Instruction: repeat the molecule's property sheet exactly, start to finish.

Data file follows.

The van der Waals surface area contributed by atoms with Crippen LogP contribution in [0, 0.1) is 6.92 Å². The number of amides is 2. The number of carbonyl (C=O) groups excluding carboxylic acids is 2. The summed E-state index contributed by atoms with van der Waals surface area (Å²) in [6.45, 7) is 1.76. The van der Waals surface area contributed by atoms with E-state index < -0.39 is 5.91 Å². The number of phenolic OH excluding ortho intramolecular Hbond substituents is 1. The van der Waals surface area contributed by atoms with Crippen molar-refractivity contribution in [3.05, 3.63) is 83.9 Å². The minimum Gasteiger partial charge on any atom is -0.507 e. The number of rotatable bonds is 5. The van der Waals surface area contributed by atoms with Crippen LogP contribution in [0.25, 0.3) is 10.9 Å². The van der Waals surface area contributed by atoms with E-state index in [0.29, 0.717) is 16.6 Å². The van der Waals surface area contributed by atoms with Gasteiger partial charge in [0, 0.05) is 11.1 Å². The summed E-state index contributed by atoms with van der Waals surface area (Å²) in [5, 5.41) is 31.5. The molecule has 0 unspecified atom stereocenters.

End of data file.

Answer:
The van der Waals surface area contributed by atoms with Crippen LogP contribution in [0, 0.1) is 6.92 Å². The number of amides is 2. The number of carbonyl (C=O) groups excluding carboxylic acids is 2. The summed E-state index contributed by atoms with van der Waals surface area (Å²) in [6.45, 7) is 1.76. The van der Waals surface area contributed by atoms with E-state index < -0.39 is 5.91 Å². The number of phenolic OH excluding ortho intramolecular Hbond substituents is 1. The van der Waals surface area contributed by atoms with Crippen molar-refractivity contribution in [3.05, 3.63) is 83.9 Å². The minimum Gasteiger partial charge on any atom is -0.507 e. The number of rotatable bonds is 5. The van der Waals surface area contributed by atoms with Crippen LogP contribution in [0.25, 0.3) is 10.9 Å². The van der Waals surface area contributed by atoms with E-state index in [0.29, 0.717) is 16.6 Å². The van der Waals surface area contributed by atoms with Gasteiger partial charge in [0, 0.05) is 11.1 Å². The summed E-state index contributed by atoms with van der Waals surface area (Å²) in [5, 5.41) is 31.5. The molecule has 0 unspecified atom stereocenters.